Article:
Whilst not quite the same as the above situation, and with the acknowledgement that neuro-training is hard to quantify and not a direct replacement for physical load, there is an opportunity for athletes who are currently unable to increase physical training loads. These athletes may see benefit in performance outcomes but also preparedness to tolerate increased physical loads in the future as a result of increasing neuro-training in preparation for increases in physical training load. 


These examples are to give some idea of how one may fit neuro-training into fairly standard weekly plans and periodisation models for the given example scenario. These are not exhaustive but aim to put some paradigm and context to the above information. 

Endurance Athlete

  • More neuro-training in base building, off-season and pre-season phases and less in-season.
  • Try to avoid neuro-training before key workouts and races. 
  • Good times for neuro-training: during or around easy volume (60-90mins Zone 2 of a 5-zone model for instance). 

Team Sport Athlete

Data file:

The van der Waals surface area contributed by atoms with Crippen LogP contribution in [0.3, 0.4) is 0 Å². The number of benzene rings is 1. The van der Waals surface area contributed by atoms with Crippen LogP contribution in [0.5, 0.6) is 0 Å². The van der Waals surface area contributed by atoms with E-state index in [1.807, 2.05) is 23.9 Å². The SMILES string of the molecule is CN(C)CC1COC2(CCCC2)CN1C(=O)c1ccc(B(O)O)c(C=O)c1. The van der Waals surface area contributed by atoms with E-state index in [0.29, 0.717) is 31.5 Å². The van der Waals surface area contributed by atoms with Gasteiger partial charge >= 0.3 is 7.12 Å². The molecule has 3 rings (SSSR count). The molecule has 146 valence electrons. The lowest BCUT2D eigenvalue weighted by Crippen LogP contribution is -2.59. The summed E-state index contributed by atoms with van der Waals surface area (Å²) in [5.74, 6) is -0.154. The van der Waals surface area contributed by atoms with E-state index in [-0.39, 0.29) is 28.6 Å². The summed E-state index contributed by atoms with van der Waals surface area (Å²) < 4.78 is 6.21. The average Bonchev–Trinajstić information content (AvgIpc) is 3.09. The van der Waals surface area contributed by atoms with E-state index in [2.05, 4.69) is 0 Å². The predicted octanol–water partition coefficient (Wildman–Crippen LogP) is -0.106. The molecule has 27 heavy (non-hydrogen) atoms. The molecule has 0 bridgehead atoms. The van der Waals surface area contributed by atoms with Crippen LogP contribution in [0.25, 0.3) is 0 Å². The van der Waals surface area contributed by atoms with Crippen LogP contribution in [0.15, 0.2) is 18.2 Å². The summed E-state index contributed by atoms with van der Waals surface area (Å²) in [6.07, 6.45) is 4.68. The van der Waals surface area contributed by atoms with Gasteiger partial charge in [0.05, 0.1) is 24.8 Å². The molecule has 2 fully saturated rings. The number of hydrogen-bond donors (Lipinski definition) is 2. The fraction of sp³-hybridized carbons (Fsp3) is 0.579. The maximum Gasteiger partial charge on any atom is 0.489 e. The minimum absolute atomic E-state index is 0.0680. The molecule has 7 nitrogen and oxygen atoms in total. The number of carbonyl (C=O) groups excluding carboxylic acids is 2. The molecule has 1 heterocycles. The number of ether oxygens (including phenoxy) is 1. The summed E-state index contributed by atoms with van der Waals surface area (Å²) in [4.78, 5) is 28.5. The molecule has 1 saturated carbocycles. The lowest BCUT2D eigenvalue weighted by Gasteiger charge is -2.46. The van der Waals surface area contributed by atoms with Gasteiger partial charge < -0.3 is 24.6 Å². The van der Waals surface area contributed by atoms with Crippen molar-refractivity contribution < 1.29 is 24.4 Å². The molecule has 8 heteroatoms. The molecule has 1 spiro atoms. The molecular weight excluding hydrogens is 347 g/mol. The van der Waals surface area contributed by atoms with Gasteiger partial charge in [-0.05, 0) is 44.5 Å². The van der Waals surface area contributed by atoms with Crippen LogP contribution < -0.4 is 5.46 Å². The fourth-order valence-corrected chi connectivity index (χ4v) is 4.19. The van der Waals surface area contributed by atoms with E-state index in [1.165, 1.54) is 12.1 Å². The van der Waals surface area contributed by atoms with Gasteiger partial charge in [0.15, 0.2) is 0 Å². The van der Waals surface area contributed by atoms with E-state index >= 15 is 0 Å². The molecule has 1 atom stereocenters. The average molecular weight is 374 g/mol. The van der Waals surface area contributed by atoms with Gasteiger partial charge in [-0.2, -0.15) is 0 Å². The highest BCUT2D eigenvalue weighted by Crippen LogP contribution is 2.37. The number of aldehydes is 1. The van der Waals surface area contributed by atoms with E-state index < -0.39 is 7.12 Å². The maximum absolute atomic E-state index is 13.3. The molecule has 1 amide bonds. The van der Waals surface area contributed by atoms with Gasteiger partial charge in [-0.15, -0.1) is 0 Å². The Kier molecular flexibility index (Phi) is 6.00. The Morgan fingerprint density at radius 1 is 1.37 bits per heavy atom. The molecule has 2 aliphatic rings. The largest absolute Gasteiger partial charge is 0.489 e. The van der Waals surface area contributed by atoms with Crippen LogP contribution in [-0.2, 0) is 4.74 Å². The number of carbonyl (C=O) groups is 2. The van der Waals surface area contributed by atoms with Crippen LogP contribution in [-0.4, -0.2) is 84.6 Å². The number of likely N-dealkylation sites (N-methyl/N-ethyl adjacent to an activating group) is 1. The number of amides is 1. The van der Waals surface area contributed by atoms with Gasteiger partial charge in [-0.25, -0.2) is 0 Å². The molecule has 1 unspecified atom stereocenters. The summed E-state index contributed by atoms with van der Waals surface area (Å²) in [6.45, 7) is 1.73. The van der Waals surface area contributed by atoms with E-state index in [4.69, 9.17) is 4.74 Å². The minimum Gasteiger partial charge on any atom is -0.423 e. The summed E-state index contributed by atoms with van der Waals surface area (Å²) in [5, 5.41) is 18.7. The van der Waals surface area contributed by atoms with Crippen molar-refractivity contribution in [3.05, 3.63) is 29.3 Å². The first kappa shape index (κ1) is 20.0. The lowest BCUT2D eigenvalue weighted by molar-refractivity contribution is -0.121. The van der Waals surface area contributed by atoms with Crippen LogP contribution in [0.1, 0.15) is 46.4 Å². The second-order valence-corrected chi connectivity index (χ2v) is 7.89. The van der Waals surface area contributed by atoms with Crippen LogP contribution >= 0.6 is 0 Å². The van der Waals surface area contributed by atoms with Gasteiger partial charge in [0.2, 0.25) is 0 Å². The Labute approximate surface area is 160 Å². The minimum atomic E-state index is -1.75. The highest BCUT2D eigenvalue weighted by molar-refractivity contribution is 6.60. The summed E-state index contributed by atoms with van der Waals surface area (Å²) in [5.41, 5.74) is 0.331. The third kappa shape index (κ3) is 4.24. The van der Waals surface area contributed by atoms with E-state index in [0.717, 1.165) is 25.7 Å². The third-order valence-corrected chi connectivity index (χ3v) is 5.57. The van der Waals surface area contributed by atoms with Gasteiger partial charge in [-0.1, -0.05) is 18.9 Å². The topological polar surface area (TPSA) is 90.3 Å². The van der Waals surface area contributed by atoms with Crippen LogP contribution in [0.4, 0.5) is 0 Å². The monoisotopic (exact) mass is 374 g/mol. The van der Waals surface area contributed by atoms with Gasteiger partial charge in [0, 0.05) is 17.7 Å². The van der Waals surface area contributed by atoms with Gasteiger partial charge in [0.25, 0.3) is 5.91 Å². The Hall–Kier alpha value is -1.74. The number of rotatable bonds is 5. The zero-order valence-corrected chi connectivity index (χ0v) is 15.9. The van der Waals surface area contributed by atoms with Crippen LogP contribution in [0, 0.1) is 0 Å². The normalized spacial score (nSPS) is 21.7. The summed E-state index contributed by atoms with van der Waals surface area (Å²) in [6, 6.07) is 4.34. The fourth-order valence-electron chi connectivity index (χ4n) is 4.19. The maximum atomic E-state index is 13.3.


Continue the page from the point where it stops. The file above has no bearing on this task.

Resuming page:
• More neuro-training in base building, off-season and pre-season phases and less in-season.
  • Try to avoid neuro-training before skill training and game days.  
  • Good times for neuro-training: Conditioning days, easy lifting days, rest days. 

Strength Sport Athlete

  • More neuro-training in base building, off-season and pre-season phases and less in-season.
  • Try to avoid neuro-training before technically challenging days, key sessions and competition days.  
  • Good times for neuro-training: Conditioning days, easy lifting days, rest days.

Take Home Message

As mentioned above, some neuro-training is better than none and so whilst optimizing neuro-training can help in training outcomes, this should not be a barrier to doing any neuro-training. 

When building your neuro-training schedule into your training program always consider:

  1. Goals
  2. Phase of training/season 
  3. Other training for the day 
  4. Readiness 
  5. Lifestyle factors 

And of course, don’t forget to utilize it more when physical loads are less able to be tolerated for example when nearing current load tolerance capacity or when injured. 

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  4. Manresa-Rocamora A, Sarabia JM, Javaloyes A, Flatt AA, Moya-Ramón M. Heart Rate Variability-Guided Training for Enhancing Cardiac-Vagal Modulation, Aerobic Fitness, and Endurance Performance: A Methodological Systematic Review with Meta-Analysis. Int J Environ Res Public Health. 2021 Sep 29;18(19):10299. doi: 10.3390/ijerph181910299. PMID: 34639599; PMCID: PMC8507742.

Dr David Lipman is an Australian trained Medical Doctor, Podiatrist and Exercise Physiologist. He has worked with athletes of varying levels in all 3 roles. He is an ultramarathon runner, avid physical activity advocate and is passionate about performance in all people.